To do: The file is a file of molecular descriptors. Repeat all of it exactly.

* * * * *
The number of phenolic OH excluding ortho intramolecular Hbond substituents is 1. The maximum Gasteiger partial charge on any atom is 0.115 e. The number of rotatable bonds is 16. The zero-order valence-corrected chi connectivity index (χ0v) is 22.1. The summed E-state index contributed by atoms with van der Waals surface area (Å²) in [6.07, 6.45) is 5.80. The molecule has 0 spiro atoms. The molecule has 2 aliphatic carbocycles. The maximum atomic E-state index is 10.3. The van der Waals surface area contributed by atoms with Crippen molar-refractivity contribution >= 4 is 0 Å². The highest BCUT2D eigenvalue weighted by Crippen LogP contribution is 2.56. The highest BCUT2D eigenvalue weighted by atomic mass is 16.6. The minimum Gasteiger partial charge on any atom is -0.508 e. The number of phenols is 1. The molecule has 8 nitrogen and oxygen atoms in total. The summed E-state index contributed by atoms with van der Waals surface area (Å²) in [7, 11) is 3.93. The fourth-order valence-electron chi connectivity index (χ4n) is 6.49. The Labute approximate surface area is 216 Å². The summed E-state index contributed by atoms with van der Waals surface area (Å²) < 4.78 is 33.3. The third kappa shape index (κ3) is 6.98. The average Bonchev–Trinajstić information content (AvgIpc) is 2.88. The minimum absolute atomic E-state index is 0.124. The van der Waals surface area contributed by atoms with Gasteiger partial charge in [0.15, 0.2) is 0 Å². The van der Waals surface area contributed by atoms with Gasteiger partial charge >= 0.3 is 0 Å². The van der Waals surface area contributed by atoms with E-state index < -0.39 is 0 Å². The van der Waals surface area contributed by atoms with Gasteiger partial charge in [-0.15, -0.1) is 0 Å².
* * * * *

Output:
The number of phenolic OH excluding ortho intramolecular Hbond substituents is 1. The maximum Gasteiger partial charge on any atom is 0.115 e. The number of rotatable bonds is 16. The zero-order valence-corrected chi connectivity index (χ0v) is 22.1. The summed E-state index contributed by atoms with van der Waals surface area (Å²) in [6.07, 6.45) is 5.80. The molecule has 0 spiro atoms. The molecule has 2 aliphatic carbocycles. The maximum atomic E-state index is 10.3. The van der Waals surface area contributed by atoms with Crippen molar-refractivity contribution >= 4 is 0 Å². The highest BCUT2D eigenvalue weighted by Crippen LogP contribution is 2.56. The highest BCUT2D eigenvalue weighted by atomic mass is 16.6. The minimum Gasteiger partial charge on any atom is -0.508 e. The number of phenols is 1. The molecule has 8 nitrogen and oxygen atoms in total. The summed E-state index contributed by atoms with van der Waals surface area (Å²) in [7, 11) is 3.93. The fourth-order valence-electron chi connectivity index (χ4n) is 6.49. The Labute approximate surface area is 216 Å². The summed E-state index contributed by atoms with van der Waals surface area (Å²) < 4.78 is 33.3. The third kappa shape index (κ3) is 6.98. The average Bonchev–Trinajstić information content (AvgIpc) is 2.88. The minimum absolute atomic E-state index is 0.124. The van der Waals surface area contributed by atoms with Gasteiger partial charge in [0.15, 0.2) is 0 Å². The van der Waals surface area contributed by atoms with Gasteiger partial charge >= 0.3 is 0 Å². The van der Waals surface area contributed by atoms with E-state index < -0.39 is 0 Å². The van der Waals surface area contributed by atoms with Gasteiger partial charge in [-0.15, -0.1) is 0 Å².